The Frankel and Brown (1984) strategy involves the stratification of the collection and the selection of a representative set by random sampling from each of the classified groups. The accessions are first classified according to the taxonomy (species, subspecies, races) then according to their geographic location (country, state), climate or agro-ecological regions. The clustering within the broad geographic group could be done using strongly inherited traits. The number of accessions selected from each cluster will depend on the strategy used and the selection of core collection was made after sub-clustering within the identified groups (Spagnoletti-Zeuli and Qualset 1993; Upadhyaya et al. 2003; Mahalakshmi et al. 2007). According to Xiurong et al. (2000) the hierarchical clustering methodology was chosen after testing and comparing several cluster trees with respect to their balance, expansibility with consideration of the ecological genotype, origin and correlation of identified traits. Ward's method was proven to be the best one for clustering. It is defined by Hintze (2001) as follow: on the base of the variance minimization within groups; groups are formed so that the pooled within-group sum of squares is minimized. That is, at each step, the two clusters are linked which results in the least increase in the pooled within-group sum of squares (Hintze 2001). Dwivedi et al. (2005) used the stratified sampling by geographic origin based on Ward's hierarchical clustering and divided the collection into groups or strata and then a simple random sample is selected from each group on the base of passport or characterization data.
Balakrishnan et al. (2000) proposed two methods: 1) non-hierarchical cluster analysis with previous iden tification of clusters number; 2) principal component analysis which consists on the identification of the generalized sum of squares defined as the product of individual numbers and variable numbers constituting the factor space. A comparison of these two methods proved that the most suitable one for core collection identification is the principal component analysis which defines new independent variables, maximizes diversity and avoids redundancy or duplicates.
Marita et al. (2000) developed an algorithm to assist in selecting core collection which maximizes genetic distances among a set of accessions and ranks all other accessions relative to one accession.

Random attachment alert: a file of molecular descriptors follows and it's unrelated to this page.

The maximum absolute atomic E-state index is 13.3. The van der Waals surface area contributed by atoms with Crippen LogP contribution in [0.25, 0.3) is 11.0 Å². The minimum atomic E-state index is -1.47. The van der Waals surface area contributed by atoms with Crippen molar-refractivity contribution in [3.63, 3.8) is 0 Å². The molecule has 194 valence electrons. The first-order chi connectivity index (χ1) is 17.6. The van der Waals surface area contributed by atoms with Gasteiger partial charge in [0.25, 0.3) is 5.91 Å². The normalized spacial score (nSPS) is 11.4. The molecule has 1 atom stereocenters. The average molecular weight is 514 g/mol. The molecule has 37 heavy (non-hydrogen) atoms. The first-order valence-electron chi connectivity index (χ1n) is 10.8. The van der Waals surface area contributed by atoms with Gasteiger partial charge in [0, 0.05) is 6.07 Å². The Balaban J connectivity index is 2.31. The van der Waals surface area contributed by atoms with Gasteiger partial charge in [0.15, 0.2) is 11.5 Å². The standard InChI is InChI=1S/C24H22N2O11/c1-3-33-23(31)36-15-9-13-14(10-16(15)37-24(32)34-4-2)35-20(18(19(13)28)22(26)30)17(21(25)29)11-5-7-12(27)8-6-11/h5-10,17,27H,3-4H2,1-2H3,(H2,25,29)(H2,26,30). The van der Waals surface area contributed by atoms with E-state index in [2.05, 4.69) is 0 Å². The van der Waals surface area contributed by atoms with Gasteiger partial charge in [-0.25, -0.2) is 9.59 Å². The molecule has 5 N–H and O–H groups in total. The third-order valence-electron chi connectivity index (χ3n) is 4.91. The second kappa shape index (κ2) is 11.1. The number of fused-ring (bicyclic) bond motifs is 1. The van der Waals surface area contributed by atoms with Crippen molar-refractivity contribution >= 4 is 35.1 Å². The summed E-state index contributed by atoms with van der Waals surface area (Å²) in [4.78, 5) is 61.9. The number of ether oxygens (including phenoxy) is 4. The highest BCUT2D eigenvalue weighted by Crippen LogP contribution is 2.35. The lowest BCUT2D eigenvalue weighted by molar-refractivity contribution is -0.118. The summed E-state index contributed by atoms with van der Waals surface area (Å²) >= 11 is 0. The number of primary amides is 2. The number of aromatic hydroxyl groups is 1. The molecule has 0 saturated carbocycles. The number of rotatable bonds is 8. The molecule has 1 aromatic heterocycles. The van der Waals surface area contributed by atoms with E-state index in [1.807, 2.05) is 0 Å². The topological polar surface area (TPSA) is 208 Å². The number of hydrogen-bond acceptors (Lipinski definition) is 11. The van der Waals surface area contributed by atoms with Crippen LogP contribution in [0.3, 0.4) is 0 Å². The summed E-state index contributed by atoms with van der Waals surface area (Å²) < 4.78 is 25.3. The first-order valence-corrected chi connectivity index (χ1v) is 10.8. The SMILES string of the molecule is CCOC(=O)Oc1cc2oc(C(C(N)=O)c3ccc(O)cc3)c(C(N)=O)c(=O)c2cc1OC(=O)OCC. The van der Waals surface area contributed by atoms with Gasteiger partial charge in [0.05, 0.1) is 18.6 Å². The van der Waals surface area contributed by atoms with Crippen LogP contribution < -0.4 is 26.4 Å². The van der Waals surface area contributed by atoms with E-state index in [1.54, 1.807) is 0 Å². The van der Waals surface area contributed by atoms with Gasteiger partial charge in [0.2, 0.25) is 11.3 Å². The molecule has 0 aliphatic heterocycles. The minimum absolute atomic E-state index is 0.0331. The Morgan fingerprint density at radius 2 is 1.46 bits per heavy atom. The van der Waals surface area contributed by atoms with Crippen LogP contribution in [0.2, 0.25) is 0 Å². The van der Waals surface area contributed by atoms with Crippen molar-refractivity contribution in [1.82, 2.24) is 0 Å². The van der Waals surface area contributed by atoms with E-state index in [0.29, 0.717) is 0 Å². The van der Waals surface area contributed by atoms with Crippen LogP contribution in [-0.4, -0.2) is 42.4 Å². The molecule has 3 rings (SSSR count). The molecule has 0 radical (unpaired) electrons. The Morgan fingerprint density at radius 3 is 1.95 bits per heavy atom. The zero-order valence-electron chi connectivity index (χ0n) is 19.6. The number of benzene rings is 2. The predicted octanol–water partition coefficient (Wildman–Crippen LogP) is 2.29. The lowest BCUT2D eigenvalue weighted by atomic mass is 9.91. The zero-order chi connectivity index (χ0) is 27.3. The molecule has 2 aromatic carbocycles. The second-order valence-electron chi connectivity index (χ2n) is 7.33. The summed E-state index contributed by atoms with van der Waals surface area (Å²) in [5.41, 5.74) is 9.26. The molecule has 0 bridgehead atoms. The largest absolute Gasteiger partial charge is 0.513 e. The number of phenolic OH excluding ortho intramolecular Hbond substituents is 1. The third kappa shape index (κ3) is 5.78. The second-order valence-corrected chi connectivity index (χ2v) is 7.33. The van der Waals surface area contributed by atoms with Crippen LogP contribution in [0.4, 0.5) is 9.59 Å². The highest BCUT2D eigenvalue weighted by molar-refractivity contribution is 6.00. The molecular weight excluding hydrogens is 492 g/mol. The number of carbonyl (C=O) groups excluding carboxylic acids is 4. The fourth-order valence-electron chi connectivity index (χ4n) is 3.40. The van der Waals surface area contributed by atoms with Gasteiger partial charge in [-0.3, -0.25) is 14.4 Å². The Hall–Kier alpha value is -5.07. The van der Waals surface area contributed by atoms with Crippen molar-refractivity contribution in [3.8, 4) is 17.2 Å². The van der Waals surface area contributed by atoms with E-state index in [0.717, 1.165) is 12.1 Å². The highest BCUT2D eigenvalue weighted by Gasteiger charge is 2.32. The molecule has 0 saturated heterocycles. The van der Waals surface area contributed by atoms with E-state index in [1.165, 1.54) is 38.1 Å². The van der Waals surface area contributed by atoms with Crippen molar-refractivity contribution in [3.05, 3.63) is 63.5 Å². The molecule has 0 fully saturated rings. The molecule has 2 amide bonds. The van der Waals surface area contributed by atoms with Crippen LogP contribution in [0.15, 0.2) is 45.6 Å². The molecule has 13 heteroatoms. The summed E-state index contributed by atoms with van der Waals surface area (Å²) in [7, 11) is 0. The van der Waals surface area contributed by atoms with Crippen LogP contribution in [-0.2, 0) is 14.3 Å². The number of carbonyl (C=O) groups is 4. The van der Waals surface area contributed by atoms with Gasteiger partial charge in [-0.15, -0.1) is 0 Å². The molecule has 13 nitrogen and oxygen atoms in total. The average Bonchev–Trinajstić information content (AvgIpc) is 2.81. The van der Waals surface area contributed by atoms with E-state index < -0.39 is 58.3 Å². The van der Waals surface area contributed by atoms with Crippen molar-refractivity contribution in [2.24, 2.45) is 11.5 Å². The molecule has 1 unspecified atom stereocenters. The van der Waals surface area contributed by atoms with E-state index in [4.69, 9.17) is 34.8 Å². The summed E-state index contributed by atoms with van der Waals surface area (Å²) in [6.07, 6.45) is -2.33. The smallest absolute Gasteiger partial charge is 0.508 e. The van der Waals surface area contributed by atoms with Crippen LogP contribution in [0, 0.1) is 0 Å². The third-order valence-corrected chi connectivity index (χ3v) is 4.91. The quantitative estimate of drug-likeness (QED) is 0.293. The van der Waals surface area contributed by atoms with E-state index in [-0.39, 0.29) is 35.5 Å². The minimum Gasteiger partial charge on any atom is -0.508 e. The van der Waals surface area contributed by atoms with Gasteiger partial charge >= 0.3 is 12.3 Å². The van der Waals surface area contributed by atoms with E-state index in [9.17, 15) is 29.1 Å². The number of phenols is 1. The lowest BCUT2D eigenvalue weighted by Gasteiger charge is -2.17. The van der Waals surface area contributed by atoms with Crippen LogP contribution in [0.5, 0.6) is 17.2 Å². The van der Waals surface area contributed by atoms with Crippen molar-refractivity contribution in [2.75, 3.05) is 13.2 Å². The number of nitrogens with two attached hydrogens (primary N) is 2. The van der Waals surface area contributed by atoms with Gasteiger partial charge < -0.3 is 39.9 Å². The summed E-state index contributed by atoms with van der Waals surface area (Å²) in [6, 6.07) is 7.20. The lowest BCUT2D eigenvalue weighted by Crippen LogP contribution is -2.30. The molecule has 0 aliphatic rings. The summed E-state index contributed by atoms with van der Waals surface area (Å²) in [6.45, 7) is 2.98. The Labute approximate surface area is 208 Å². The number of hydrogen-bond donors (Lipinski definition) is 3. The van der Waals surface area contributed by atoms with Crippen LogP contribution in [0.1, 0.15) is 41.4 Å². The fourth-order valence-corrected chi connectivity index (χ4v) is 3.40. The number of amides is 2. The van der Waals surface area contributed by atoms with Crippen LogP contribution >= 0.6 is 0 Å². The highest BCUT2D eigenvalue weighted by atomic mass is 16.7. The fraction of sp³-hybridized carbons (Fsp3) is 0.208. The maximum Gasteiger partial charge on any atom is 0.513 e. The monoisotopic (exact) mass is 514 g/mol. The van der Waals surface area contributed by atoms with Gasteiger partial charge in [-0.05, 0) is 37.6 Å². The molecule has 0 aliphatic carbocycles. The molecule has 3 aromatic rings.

Gouesnard et al. (2001) proposed a maximization strategy consisting in the construction of an algorithm for building germplasm core collection by maximizing allelic or phenotypic richness. The methodology to identify the core size depends on the equation of cumulative inertia for successive accessions; the number corresponds to the peak or inflection point of the curve.
Diwan et al. (1995) compared three methodologies for cores selection implying logarithmic method, proportional method and relative diversity method and defined which one of these methods to use depending on conditions and set of data.
Extensive collection in national and international gene banks has been going on for some time. But, as described above, in Tunisia the variability of apricot landraces was severely threatened. The associated risk of genetic diversity lost induced the initiation of a national core collection policy based on the recollection of the largest genetic diversity in the shortest delays.
For the management of these ex situ plant germplasm, three important goals were set. First, all accessions should be characterized in order to eliminate cases of mislabeling and redundancies and to create a complete data base. Second, to keep a minimum of accessions, this should represent a maximum of variability, constituting a core collection. Third, integrate this germplasm in future breeding programs for new cultivars selection.
As for all fruit trees, an ex situ collection need to be installed for an optimal management and use of the apricot genetic diversity. Such core will be taken in charge by the national gene bank as far as their evaluation and management is concerned.
In this aim we tried to select the Tunisian apricot germplasm core collection using morphological characters and data on molecular markers. Such core collection is needed to safeguard all cultivars and particularly the minor ones, to avoid a loss of genetic diversity and to offer an adequate genetic basis of breeding programs that will use the collection as a reference in Tunisia and at a larger scale.